The Complementary Basic Education (CBE) programme in Ghana, supported by DFID and USAID, is designed to ensure that children aged 8-14 years who have never been to school, or who have dropped out of school, have access to and are benefiting from basic education. It further aims to strengthen the policy environment and the capacity of the government to sustain the approach beyond the programme funding term, thus enabling Ghana to make progress towards achieving universal primary enrolment.
In the developing world, Kantar applies deep expertise in educational policy to work with clients to address the lack of access to quality education that persists, preventing millions of people from escaping the cycle of poverty.
In Ghana, we conducted a wide-ranging evaluation of the five-year CBE programme, encompassing interviews ranging from community level stakeholders to implementing partners, government Ministries and international donors.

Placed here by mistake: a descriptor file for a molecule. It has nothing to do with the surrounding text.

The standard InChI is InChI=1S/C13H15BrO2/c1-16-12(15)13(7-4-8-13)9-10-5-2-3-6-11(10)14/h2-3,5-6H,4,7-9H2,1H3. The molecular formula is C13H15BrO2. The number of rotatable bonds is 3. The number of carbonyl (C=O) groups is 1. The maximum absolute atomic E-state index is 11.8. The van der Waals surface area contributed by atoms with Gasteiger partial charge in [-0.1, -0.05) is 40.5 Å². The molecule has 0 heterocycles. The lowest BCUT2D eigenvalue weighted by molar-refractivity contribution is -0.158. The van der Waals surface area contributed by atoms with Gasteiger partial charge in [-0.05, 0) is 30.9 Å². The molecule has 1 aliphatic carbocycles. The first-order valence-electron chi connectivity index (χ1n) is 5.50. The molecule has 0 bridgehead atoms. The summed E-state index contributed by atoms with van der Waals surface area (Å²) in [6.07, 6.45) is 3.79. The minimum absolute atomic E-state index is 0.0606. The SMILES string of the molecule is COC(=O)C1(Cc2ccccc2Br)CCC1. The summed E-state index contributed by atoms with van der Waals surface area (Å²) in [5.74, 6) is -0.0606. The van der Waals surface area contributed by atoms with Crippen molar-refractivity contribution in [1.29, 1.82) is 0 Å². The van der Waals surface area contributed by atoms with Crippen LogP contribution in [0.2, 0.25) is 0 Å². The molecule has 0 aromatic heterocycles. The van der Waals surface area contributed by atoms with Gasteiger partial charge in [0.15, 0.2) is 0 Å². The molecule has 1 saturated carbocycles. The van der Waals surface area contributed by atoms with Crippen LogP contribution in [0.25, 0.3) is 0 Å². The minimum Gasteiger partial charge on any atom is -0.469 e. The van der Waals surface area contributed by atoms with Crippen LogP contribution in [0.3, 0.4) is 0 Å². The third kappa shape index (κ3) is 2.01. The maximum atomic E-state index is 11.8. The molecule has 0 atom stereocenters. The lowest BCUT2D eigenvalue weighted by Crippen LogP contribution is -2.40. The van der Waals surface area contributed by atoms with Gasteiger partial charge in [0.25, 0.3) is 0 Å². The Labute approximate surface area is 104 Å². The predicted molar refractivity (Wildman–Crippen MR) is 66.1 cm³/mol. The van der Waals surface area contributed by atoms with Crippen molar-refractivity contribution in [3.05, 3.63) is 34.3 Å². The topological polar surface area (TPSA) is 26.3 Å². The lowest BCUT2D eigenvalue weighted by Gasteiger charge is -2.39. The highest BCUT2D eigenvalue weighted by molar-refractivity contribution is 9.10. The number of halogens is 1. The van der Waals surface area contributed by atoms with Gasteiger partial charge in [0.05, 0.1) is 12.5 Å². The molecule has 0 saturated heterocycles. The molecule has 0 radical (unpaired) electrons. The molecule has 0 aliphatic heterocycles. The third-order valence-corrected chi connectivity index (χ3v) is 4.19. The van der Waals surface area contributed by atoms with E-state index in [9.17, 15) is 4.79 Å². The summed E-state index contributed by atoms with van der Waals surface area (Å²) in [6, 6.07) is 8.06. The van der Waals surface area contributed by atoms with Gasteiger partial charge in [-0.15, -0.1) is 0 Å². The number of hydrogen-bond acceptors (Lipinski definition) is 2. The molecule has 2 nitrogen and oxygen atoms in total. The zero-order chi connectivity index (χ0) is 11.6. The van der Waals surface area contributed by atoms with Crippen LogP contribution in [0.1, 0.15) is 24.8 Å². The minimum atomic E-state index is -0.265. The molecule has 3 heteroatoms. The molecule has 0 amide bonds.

The evaluation showed that although the CBE programme had largely met its targets on impact, outcome, and output, the ability of the national government to sustain the programme beyond funding term was in doubt.
Our analysis also highlighted areas where the formal education system could be strengthened to address issues of mother-tongue instruction and barriers to accessing education.
Our work has informed future education planning for children in Ghana and has generated powerful evidence to underline the challenge of sustainability in embedding educational programmes in the development sector.